Changing the conversation about work and cancer

Articles

Blogs and articles written for various organisations about managing work and cancer. We have organised these according to whether you are: someone who has/has had cancer; an HR professional or a policy maker about managing cancer in the workplace; a line manager; a carer, colleague or supporter of someone with cancer. Choose from the options below:

Or, click here to view a full list of articles.

Why are men less open about their health issues and how can employers better support male employees affected by cancer?

Posted: 1st September 2013

This problem is not specific to cancer or to the UK.  Research seems to indicate that there are two main reasons why men don’t ask for support, which would apply both to men with cancer and men caring for others with cancer. Written for Macmillan Cancer Support, September 2013 Read the full article here

How can I embed a workplace policy on managing people with cancer and other long term conditions in my organisation?

Posted: 18th May 2013

Support from the top makes a big difference, and too often it is the case that this only really happens when those people have been affected personally. I think there are three major areas where HR can contribute a great deal to effecting change. Written for Macmillan Cancer Support, May 2013 Read the full article… [Read More]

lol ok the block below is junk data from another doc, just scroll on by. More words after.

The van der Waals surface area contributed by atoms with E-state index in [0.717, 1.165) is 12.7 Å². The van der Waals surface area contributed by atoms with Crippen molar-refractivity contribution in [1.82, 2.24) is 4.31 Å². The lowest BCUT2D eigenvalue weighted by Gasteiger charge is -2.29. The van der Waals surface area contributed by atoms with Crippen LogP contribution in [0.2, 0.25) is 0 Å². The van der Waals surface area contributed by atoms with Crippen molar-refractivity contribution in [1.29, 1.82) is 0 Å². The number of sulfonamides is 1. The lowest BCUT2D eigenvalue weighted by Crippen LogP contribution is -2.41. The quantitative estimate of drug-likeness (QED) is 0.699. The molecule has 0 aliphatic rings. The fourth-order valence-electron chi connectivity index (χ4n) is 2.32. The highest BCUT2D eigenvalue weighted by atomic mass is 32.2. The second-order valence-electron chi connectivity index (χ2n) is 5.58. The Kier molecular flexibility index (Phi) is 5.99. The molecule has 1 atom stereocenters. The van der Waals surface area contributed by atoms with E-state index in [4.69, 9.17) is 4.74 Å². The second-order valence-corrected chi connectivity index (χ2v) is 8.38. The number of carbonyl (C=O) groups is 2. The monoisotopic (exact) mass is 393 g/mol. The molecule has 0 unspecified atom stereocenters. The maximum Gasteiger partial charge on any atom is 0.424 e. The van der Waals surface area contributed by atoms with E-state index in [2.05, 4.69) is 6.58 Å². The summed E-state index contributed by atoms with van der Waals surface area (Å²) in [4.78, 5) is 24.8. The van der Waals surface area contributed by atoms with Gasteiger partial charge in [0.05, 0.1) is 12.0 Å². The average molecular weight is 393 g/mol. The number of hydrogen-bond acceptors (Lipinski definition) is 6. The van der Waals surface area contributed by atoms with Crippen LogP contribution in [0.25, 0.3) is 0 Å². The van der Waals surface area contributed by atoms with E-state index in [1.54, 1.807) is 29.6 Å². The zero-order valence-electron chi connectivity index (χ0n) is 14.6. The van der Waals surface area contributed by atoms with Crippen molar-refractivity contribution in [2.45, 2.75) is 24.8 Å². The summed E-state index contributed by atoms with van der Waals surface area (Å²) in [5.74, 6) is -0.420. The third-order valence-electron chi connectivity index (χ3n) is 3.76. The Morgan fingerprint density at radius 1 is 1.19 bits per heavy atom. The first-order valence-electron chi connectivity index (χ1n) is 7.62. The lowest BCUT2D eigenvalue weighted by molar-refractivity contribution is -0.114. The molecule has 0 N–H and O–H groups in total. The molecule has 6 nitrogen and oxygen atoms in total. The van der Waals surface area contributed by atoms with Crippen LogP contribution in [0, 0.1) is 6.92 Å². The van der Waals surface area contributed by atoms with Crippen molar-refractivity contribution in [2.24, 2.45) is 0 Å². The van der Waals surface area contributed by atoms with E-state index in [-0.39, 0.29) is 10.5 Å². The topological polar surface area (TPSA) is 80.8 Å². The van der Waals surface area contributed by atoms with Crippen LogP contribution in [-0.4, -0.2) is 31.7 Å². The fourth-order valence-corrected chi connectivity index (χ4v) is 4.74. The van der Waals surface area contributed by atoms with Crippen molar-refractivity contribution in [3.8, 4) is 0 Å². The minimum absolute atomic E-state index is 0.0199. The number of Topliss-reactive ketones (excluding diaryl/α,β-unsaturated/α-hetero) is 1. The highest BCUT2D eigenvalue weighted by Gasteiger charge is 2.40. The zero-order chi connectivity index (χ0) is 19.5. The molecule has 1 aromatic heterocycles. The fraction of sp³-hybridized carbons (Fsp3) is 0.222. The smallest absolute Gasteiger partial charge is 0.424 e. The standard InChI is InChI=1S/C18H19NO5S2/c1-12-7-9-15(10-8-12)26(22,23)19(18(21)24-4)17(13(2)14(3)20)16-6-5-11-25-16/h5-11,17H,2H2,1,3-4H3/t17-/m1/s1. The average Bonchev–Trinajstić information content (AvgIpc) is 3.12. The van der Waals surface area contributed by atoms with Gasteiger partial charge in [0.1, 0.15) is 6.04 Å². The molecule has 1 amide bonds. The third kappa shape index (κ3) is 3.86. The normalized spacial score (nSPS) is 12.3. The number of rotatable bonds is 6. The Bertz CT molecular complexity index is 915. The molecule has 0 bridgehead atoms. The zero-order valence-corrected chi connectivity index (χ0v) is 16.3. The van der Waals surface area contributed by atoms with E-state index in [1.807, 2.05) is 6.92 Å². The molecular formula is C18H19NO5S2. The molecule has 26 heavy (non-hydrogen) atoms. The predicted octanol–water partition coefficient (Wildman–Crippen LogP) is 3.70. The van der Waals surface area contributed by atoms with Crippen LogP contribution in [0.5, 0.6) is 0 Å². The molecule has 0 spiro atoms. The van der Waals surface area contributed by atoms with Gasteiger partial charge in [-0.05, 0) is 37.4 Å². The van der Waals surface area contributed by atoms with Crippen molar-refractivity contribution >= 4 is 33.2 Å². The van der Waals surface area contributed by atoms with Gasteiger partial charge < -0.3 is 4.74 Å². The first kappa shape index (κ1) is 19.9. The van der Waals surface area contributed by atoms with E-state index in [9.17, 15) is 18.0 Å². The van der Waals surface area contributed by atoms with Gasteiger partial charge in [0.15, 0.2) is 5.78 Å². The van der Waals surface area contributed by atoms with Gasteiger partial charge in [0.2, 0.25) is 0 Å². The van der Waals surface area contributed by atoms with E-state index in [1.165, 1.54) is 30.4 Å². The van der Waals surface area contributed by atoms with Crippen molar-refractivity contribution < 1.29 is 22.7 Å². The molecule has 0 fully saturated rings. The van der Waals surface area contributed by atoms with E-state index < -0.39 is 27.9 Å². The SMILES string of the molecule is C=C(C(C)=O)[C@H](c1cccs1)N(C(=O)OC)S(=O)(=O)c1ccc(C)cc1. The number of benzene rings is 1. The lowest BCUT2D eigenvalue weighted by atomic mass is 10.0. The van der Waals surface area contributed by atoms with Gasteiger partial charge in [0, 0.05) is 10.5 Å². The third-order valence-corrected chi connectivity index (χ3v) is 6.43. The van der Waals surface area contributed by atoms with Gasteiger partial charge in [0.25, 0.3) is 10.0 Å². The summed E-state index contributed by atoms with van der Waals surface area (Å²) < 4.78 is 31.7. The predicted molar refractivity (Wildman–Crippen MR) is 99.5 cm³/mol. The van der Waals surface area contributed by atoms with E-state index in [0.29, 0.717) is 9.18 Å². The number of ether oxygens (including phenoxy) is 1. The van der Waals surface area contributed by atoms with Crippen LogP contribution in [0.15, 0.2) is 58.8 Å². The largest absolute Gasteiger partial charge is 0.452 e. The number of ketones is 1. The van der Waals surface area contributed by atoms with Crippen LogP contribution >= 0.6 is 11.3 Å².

What should an employer consider when making reasonable adjustments for an employee with cancer?

Posted: 18th February 2013

Following a cancer diagnosis, most people need time off work for treatment.  This could last for several weeks or months. Whilst most cancers have a typical ‘care pathway’, every person is unique in terms of their cancer journey, their treatment and when they feel ready to return to work. Written for Macmillan Cancer Support, Feb… [Read More]

How can a manager support a team feeling under pressure while covering someone’s absence due to cancer?

Posted: 18th November 2012

The real issue is usually about communication with the team; it is rarely if ever about the team resenting the fact that an individual is absent because he/she has cancer. Written for Macmillan Cancer Support, Nov 2012 Read the full article here

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